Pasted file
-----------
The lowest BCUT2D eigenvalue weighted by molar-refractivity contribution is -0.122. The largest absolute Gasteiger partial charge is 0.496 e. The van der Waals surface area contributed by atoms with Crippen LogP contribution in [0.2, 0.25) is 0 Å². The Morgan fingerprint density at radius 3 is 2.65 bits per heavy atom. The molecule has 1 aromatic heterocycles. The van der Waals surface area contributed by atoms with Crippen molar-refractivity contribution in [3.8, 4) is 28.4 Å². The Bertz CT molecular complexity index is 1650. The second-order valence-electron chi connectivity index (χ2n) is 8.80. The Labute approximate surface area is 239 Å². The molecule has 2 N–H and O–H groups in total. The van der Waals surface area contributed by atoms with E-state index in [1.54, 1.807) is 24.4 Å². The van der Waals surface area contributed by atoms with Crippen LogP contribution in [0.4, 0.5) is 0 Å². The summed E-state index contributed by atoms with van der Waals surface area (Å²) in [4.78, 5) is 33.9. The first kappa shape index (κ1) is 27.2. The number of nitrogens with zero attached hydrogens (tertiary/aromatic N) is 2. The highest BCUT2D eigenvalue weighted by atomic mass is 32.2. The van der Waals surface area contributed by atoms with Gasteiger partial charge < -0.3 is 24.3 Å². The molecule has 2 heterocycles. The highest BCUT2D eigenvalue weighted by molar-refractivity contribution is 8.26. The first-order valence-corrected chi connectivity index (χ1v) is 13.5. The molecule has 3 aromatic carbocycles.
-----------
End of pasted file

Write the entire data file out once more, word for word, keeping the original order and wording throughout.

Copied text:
The lowest BCUT2D eigenvalue weighted by molar-refractivity contribution is -0.122. The largest absolute Gasteiger partial charge is 0.496 e. The van der Waals surface area contributed by atoms with Crippen LogP contribution in [0.2, 0.25) is 0 Å². The Morgan fingerprint density at radius 3 is 2.65 bits per heavy atom. The molecule has 1 aromatic heterocycles. The van der Waals surface area contributed by atoms with Crippen molar-refractivity contribution in [3.8, 4) is 28.4 Å². The Bertz CT molecular complexity index is 1650. The second-order valence-electron chi connectivity index (χ2n) is 8.80. The Labute approximate surface area is 239 Å². The molecule has 2 N–H and O–H groups in total. The van der Waals surface area contributed by atoms with E-state index in [1.54, 1.807) is 24.4 Å². The van der Waals surface area contributed by atoms with Crippen LogP contribution in [0.4, 0.5) is 0 Å². The summed E-state index contributed by atoms with van der Waals surface area (Å²) in [4.78, 5) is 33.9. The first kappa shape index (κ1) is 27.2. The number of nitrogens with zero attached hydrogens (tertiary/aromatic N) is 2. The highest BCUT2D eigenvalue weighted by atomic mass is 32.2. The van der Waals surface area contributed by atoms with Gasteiger partial charge < -0.3 is 24.3 Å². The molecule has 2 heterocycles. The highest BCUT2D eigenvalue weighted by molar-refractivity contribution is 8.26. The first-order valence-corrected chi connectivity index (χ1v) is 13.5. The molecule has 3 aromatic carbocycles.